In the race the car ran well and Dodson was on great form, working the car through into second place. Reports at the time said that the repaired block failed, which caused his retirement, but Lurani says that what actually happened was that an oil pipe became blocked and starved the fed to one of the camshafts, and it seized. Whatever actually happened, the new owner was well satisfied with the way the car had gone, and Charlie Dodson was obviously happy driving it, so Facetti was able to return to Italy and report the deal as having been completed.

It ran once more in 1939, at the Nuffield Trophy Race, also at Donington Park but this time it was a scratch race for 1 1/2-litre cars. Dodson ran well until near the finish when the mounting for one of the Tecnauto units on the rear began to break away from the chassis, and the car limped into the finish looking a bit lop-sided. It was classified fifth out of nine finishers, but was five laps behind the winner.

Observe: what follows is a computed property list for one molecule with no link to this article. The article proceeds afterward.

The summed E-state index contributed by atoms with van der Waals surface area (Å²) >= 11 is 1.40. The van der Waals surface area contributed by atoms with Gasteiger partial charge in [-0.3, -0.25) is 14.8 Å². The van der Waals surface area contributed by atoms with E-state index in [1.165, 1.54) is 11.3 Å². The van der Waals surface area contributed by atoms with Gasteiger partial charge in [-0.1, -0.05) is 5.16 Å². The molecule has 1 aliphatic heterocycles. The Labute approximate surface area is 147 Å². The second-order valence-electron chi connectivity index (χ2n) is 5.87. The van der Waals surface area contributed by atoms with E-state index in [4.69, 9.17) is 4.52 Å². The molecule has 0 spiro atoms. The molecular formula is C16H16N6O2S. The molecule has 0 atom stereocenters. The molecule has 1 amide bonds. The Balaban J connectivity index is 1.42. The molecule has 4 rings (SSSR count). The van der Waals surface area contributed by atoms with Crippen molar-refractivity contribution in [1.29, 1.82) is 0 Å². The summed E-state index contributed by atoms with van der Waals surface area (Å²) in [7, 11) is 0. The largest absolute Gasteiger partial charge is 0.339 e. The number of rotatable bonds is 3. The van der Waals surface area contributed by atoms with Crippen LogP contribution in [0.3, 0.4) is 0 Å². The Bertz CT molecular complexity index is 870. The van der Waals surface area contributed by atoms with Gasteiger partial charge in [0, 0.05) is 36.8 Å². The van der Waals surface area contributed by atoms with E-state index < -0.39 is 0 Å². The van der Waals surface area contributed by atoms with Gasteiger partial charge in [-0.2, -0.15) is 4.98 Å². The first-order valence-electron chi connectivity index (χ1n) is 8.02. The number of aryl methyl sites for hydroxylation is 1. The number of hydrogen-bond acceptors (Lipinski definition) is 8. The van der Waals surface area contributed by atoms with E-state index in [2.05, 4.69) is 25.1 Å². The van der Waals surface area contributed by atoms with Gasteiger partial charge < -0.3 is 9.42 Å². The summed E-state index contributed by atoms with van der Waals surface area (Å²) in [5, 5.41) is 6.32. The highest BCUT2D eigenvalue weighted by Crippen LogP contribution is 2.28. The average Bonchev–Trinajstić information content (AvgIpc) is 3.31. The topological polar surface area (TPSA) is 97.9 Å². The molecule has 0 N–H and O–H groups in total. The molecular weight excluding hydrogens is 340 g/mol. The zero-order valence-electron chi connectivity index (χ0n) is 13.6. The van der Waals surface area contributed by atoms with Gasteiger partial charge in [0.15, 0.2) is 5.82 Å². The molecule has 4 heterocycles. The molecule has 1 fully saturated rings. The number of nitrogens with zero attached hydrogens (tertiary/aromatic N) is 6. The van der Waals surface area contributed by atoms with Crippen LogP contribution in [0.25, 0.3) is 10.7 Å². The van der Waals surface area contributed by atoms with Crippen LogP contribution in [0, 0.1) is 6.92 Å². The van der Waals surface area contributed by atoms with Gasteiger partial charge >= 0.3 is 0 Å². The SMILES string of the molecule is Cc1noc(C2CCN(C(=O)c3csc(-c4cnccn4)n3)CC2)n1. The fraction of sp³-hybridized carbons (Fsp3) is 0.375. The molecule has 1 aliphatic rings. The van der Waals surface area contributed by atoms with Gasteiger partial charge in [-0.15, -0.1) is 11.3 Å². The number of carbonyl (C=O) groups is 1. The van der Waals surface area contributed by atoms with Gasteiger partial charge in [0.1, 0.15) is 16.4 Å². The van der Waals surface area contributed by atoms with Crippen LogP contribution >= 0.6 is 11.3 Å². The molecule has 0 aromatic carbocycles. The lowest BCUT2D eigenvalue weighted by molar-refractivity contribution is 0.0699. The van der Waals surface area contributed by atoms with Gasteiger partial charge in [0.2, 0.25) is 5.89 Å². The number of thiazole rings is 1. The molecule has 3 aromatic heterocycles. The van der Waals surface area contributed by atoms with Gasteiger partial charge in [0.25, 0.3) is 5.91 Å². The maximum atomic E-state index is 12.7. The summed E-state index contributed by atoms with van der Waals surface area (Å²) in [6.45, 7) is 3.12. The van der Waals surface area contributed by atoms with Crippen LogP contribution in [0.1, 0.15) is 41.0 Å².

With the war starting shortly after this the Maserati was not seen again until 1948, when “Johnny” Lurani came across it at a small meeting at the Montlhery Autodrome, near Paris; it was painted blue and being raced by a French driver. Once more it disappeared and came to light in Marseilles in the middle nineteen-sixties, for sale and looking very sorry for itself. Lurani declined the offer to buy it and it eventually went to a Swiss enthusiast who has it now, in fully restored condition and looking in very good health. – D.S.J.